To understand the Finns need for personal space, you have to realise that until modern recent history, most Finns lived a simple life by fishing, hunting and cultivating the land. With so few people and such an expanse of land, this life was very lonely and often the only contact with people were with the family that lived with them. The vast majority of the Finns live in towns and cities these days, but they still remain a “forest people”. They love to be in close harmony with nature, and it has to be understood that sometimes Finns just like to be alone. They have no personal need for constant socialising, have a great respect for each others personal space, and can regard any unnecessary and irrelevant small talk as an invasion and intrusive.
From a Finnish Reader, Hannu Sivonen: “In a Spanish discussion group in Helsinki, the leader was Jorge from Mexico. One time, suiting the context at the time, I just gently wanted to inform him about the feelings that are raised in me (as an example of Finnish culture) when my (first or second) name is repeatedly mentioned when someone talks to me. I explicitly said that this is a habit of especially American (US) salesmen. I feel pushed and my personal space violated. Jorge dramatised it and asked desperately, how should he then address me, with “you, yes you over there or what?” He seemed to be genuinely somewhat embarrassed and insulted. Later I have talked about this with my countrymen and they perfectly joined in my opinion about the Finnish feeling.”
Indeed on a number of times I have travelled on an aeroplane and seen two Finns sitting next to each other. They might nod to each other on arriving and they will nod as they leave, but during the two- or three-hour flight they won’t talk at all. Above all, the Finns appreciate a calm, ordered society where each individual is accorded space and privacy.
The Finnish Manner
From Maria, a Finnish reader: the idea of personal space is very different here… Once I had a huge tulip painted on my face (long story). The tulip’s blossom was my lips but the stem went all the way up my nose and onto the forehead. I also had quite sizeable green leaves painted on my cheeks. I had to go home using several modes of public transport but no one batted an eyelid. There was one drunk guy who looked at me twice, but I think it was because he must have thought he was seeing things. It was only when I came home that my family erupted in laughter after seeing my face.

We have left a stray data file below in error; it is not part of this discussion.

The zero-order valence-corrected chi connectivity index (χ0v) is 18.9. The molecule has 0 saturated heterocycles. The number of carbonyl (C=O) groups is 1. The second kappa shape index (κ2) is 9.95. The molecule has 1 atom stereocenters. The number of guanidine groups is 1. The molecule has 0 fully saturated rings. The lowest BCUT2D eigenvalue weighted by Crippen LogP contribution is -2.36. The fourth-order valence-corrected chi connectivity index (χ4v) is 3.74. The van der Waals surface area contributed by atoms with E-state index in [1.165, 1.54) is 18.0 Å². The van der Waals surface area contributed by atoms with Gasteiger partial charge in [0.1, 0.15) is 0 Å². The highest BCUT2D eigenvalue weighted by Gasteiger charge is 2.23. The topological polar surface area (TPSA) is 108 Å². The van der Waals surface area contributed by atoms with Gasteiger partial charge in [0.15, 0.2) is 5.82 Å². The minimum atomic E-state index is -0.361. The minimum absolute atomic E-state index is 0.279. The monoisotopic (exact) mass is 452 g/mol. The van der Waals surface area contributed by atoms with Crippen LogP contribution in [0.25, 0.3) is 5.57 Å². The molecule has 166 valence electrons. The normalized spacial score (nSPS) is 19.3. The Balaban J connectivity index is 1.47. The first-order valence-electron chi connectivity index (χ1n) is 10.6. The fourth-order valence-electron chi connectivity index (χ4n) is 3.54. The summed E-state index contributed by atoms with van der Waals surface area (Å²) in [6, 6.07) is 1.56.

A quarter of the population of Finland owns a summer cottage—there are about 400,000 of them. The majority of Finns have access to one, either through the company they work for or their families. This is where the average Finn goes to get away from it all. The summer cottage or mokki is ideally located on the shores of a lake, surrounded by forest and in the middle of nowhere. These log cabins usually only provide the very basic of amenities. Normally there is no electricity or running water, but the two things that a mokki has to have are a sauna and a rowing boat. Most Finns don’t travel abroad for their summer holiday; instead they spend the time in their lonely log cabins by the edge of the lake. Some people will spend just two or three weeks at the summer cottage, but many will take their family for a long stay, and mum and dad will commute to work (children have 11 weeks holiday in the summer). This return to nature is a family affair. The love of the natural environment is common to all Finns of all ages, whether city dwellers or not.
A typical Lappish wooden cabin is your journey’s end after the reindeer safari. The cabins are surprisingly warm and well insulated, thanks to a central fire that is used for heating and cooking. Your nearest neighbour will be a long way away.
From a Finnish reader
I spent two months in England to learn the language when I was 17. The place was not a big city, but even so I felt very clear distress when I realised that there is never a place or a moment when I can be alone. In the parks and beaches and everywhere, there is always a bigger or smaller crowd around me. The feeling grew worse as time progressed. Otherwise I was very happy in England.